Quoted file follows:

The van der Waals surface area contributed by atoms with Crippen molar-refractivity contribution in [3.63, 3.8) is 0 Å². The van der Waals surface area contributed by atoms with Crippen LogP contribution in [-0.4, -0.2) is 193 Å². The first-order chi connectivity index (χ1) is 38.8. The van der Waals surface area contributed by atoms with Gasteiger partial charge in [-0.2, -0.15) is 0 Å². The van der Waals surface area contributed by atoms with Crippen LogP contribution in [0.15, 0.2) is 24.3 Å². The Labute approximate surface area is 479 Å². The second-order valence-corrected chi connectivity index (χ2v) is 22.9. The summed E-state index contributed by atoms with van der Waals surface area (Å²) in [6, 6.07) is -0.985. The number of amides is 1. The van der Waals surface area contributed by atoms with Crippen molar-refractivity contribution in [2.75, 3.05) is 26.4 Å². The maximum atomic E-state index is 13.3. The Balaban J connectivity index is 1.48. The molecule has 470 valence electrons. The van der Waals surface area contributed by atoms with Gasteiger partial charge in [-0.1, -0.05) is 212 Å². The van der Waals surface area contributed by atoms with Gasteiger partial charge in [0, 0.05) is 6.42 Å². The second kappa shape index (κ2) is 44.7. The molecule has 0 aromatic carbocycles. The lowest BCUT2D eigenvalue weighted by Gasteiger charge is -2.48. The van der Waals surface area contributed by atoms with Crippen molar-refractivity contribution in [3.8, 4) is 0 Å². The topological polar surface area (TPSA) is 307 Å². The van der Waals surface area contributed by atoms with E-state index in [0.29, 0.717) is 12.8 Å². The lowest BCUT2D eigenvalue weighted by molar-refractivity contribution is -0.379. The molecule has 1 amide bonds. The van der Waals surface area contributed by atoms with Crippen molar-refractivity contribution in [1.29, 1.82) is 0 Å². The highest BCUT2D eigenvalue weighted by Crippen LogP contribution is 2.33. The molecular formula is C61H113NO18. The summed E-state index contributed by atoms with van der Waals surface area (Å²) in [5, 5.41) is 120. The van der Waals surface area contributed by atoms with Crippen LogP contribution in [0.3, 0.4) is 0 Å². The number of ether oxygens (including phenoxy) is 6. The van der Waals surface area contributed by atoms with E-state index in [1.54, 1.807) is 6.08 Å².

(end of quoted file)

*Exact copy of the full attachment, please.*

The van der Waals surface area contributed by atoms with Crippen molar-refractivity contribution in [3.63, 3.8) is 0 Å². The van der Waals surface area contributed by atoms with Crippen LogP contribution in [-0.4, -0.2) is 193 Å². The first-order chi connectivity index (χ1) is 38.8. The van der Waals surface area contributed by atoms with Gasteiger partial charge in [-0.2, -0.15) is 0 Å². The van der Waals surface area contributed by atoms with Crippen LogP contribution in [0.15, 0.2) is 24.3 Å². The Labute approximate surface area is 479 Å². The second-order valence-corrected chi connectivity index (χ2v) is 22.9. The summed E-state index contributed by atoms with van der Waals surface area (Å²) in [6, 6.07) is -0.985. The number of amides is 1. The van der Waals surface area contributed by atoms with Crippen molar-refractivity contribution in [2.75, 3.05) is 26.4 Å². The maximum atomic E-state index is 13.3. The Balaban J connectivity index is 1.48. The molecule has 470 valence electrons. The van der Waals surface area contributed by atoms with Gasteiger partial charge in [-0.1, -0.05) is 212 Å². The van der Waals surface area contributed by atoms with Gasteiger partial charge in [0, 0.05) is 6.42 Å². The second kappa shape index (κ2) is 44.7. The molecule has 0 aromatic carbocycles. The lowest BCUT2D eigenvalue weighted by Gasteiger charge is -2.48. The van der Waals surface area contributed by atoms with Crippen molar-refractivity contribution in [3.8, 4) is 0 Å². The topological polar surface area (TPSA) is 307 Å². The van der Waals surface area contributed by atoms with E-state index in [0.29, 0.717) is 12.8 Å². The lowest BCUT2D eigenvalue weighted by molar-refractivity contribution is -0.379. The molecule has 1 amide bonds. The van der Waals surface area contributed by atoms with Crippen molar-refractivity contribution in [1.29, 1.82) is 0 Å². The highest BCUT2D eigenvalue weighted by Crippen LogP contribution is 2.33. The molecular formula is C61H113NO18. The summed E-state index contributed by atoms with van der Waals surface area (Å²) in [5, 5.41) is 120. The van der Waals surface area contributed by atoms with Crippen LogP contribution in [0.3, 0.4) is 0 Å². The number of ether oxygens (including phenoxy) is 6. The van der Waals surface area contributed by atoms with E-state index in [1.54, 1.807) is 6.08 Å².